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Sweat Equity

Sweat equity is a way of incentivising employees who contribute know-how or technical expertise (in the nature of intellectual property). As per Section 79A of the Companies Act, sweat equity shares are issued by the company to employees or directors (including promoters, this is a key difference between sweat equity and ESOPs or ESPS), either at a discount, or for non-cash consideration, in return for i) providing know-how, or ii) making available rights in the nature of intellectual property rights or iii) some other kind of value addition. A value addition refers to anticipated economic benefits derived from an expert or professional for providing know-how or making some intellectual property rights available, for which he is not remunerated contractually (whether through an employment contract or a services or consultancy agreement).

Sweat equity shares may be issued to directors, employees or promoters after one year from the time when the company was legally entitled to commence business. The issue must comply with SEBI (Issue of Sweat Equity) Regulations, 2002 (for listed companies), or the  Unlisted Companies (Issue of Sweat Equity Shares) Rules, 2003 issued by the Central Government for private companies and unlisted public companies (referred to as the Sweat Equity Instruments). The legal provisions discussed below also apply to issue of sweat equity shares by foreign subsidiaries of Indian companies.


Note: Private companies are entitled to commence business from the date of receipt of certificate of incorporation. Public companies may commence business after receipt of certificate of commencement of business.

The following conditions must be satisfied for issue of sweat equity shares:

 a special resolution authorising the issue must be passed in a general meeting. The resolution must specify the number of shares, current market price, consideration (if any), and the class of directors or employees to whom the shares are to be issued.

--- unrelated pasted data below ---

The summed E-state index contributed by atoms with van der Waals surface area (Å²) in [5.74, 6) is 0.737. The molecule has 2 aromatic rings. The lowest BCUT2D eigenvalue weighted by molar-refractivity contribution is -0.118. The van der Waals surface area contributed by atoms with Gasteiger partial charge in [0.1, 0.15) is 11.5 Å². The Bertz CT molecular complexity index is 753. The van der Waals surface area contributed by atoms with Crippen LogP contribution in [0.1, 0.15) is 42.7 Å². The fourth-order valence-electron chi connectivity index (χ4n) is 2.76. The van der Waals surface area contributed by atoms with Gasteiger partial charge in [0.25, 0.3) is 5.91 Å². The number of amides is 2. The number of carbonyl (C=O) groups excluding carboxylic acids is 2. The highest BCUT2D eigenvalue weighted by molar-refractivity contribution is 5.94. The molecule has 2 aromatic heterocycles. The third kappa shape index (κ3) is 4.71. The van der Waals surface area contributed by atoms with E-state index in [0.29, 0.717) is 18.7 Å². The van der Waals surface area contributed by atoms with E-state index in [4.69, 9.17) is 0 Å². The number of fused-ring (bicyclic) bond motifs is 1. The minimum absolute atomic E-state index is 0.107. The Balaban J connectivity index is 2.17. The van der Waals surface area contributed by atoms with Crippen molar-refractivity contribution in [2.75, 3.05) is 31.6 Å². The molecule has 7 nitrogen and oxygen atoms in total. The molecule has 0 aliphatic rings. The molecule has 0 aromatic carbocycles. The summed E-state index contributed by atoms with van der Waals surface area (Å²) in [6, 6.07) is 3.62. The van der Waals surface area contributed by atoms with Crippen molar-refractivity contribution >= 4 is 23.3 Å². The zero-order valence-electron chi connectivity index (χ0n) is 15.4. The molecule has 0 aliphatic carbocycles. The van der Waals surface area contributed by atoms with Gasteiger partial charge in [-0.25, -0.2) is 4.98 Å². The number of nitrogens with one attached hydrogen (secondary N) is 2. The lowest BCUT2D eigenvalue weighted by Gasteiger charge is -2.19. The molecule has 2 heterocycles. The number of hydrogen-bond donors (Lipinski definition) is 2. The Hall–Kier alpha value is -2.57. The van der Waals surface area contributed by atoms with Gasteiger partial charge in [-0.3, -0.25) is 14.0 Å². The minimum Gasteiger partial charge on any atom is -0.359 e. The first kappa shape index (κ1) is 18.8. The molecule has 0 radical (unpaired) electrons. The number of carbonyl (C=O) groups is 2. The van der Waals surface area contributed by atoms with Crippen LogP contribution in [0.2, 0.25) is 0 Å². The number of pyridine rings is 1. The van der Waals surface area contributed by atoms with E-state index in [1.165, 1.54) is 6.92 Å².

2)  If 1% or more of the issued capital in any year is issued by way of sweat equity shares, a separate resolution of shareholders must be obtained, in addition to the special resolution.

Private and unlisted public companies cannot issue sweat equity shares for more than 15% of total paid up equity share capital in a year or shares of the value of Rs. 5 crores, whichever is higher, without prior approval of the Central Government.

If a listed company issues sweat equity shares to an employee/ director who is also a promoter, a separate approval from a simple majority of shareholders by postal ballot is required. Promoters to whom shares are proposed to be issued cannot participate in the voting process.

Pricing of shares issued

The price of shares (for a private company or an unlisted public company) must be at a fair valuation as determined by an independent valuer. For listed companies, minimum price should be the higher of average weekly high and low of the closing prices of the shares for a period of:

  • 2 weeks prior to the date of the shareholder's meeting for approval of the issue
  • 6 months prior to the date of the meeting

6)  Valuation of the intellectual property, know-how or value-addition

Valuation of intellectual property, know-how or any other value addition by the prospective shareholder must be conducted by an independent valuer. If the issue is by a listed company, the valuation must be conducted by a merchant banker registered with the SEBI. The merchant banker must also obtain a certificate from an Independent Chartered Accountant, stating that the valuation has been conducted in accordance with relevant accounting standards.

The valuer/ merchant banker may consult other experts during the process. For a private or unlisted company, a copy of the valuation report justifying the basis for valuation must be presented to the shareholders at the time of approving issue.  

Transferablity and lock-in requirements

Sweat equity shares are subject to a lock-in of 3 years after issue and cannot be transferred for such period.

Post-issue Compliance

  1.    Auditor's certificate: A certificate from the auditors that the issue of sweat equity shares has been in accordance with the Companies Act and applicable rules or regulations must be placed before the shareholders in the next AGM.
  2. Register of sweat equity shares - A register of sweat equity shares must be maintained by the company, containing the details prescribed in the relevant Sweat Equity Instrument.
  3. Disclosures in Director's Report: The Director's Report placed before the shareholders in the AGM after the sweat equity shares are allotted must details relating to the number of shares to be issued to the employees or the directors, conditions for issue of sweat equity shares, the pricing formula, the benefit to the company from the issue of sweat equity shares, and the diluted Earnings Per Share (EPS) pursuant to issuance of sweat equity shares.
  4. Information to stock exchange (for listed companies only) - A listed company is required to provide prescribed particulars relating to issue of shares to the stock exchanges on which its shares are listed.


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